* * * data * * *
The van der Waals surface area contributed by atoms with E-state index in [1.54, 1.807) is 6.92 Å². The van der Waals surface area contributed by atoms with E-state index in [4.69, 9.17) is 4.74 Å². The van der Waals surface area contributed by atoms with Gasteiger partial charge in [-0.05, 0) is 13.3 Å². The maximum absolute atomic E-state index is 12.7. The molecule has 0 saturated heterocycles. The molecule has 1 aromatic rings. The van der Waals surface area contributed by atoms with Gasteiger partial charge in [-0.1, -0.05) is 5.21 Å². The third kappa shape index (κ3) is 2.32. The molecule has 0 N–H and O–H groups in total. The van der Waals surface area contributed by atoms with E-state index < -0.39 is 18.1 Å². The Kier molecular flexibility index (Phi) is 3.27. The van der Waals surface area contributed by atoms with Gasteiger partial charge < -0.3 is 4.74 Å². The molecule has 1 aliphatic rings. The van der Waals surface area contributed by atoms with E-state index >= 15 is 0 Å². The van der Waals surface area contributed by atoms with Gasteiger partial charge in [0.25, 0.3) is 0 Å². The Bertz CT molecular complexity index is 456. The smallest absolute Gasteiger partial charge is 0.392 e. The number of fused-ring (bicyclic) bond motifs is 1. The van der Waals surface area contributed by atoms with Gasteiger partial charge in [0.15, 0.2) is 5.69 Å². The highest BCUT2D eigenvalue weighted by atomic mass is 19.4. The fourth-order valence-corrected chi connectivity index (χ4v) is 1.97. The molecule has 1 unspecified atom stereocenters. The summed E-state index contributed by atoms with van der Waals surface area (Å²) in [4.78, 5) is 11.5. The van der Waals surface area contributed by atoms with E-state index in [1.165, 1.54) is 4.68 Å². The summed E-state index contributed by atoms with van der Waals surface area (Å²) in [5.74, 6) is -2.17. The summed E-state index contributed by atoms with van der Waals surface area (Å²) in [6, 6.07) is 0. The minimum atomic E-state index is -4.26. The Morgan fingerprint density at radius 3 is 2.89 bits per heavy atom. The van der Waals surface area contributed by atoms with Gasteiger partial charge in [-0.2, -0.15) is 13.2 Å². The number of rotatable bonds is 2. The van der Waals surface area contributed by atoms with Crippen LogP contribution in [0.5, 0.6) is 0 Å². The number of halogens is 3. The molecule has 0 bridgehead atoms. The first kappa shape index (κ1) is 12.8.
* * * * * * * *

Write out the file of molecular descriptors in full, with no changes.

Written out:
The van der Waals surface area contributed by atoms with E-state index in [1.54, 1.807) is 6.92 Å². The van der Waals surface area contributed by atoms with E-state index in [4.69, 9.17) is 4.74 Å². The van der Waals surface area contributed by atoms with Gasteiger partial charge in [-0.05, 0) is 13.3 Å². The maximum absolute atomic E-state index is 12.7. The molecule has 0 saturated heterocycles. The molecule has 1 aromatic rings. The van der Waals surface area contributed by atoms with Gasteiger partial charge in [-0.1, -0.05) is 5.21 Å². The third kappa shape index (κ3) is 2.32. The molecule has 0 N–H and O–H groups in total. The van der Waals surface area contributed by atoms with E-state index < -0.39 is 18.1 Å². The Kier molecular flexibility index (Phi) is 3.27. The van der Waals surface area contributed by atoms with Gasteiger partial charge < -0.3 is 4.74 Å². The molecule has 1 aliphatic rings. The van der Waals surface area contributed by atoms with E-state index >= 15 is 0 Å². The van der Waals surface area contributed by atoms with Gasteiger partial charge in [0.25, 0.3) is 0 Å². The Bertz CT molecular complexity index is 456. The smallest absolute Gasteiger partial charge is 0.392 e. The number of fused-ring (bicyclic) bond motifs is 1. The van der Waals surface area contributed by atoms with Gasteiger partial charge in [0.15, 0.2) is 5.69 Å². The highest BCUT2D eigenvalue weighted by atomic mass is 19.4. The fourth-order valence-corrected chi connectivity index (χ4v) is 1.97. The molecule has 1 unspecified atom stereocenters. The summed E-state index contributed by atoms with van der Waals surface area (Å²) in [4.78, 5) is 11.5. The van der Waals surface area contributed by atoms with E-state index in [1.165, 1.54) is 4.68 Å². The summed E-state index contributed by atoms with van der Waals surface area (Å²) in [5.74, 6) is -2.17. The summed E-state index contributed by atoms with van der Waals surface area (Å²) in [6, 6.07) is 0. The minimum atomic E-state index is -4.26. The Morgan fingerprint density at radius 3 is 2.89 bits per heavy atom. The van der Waals surface area contributed by atoms with Gasteiger partial charge in [-0.2, -0.15) is 13.2 Å². The number of rotatable bonds is 2. The van der Waals surface area contributed by atoms with Crippen LogP contribution in [0.5, 0.6) is 0 Å². The number of halogens is 3. The molecule has 0 bridgehead atoms. The first kappa shape index (κ1) is 12.8.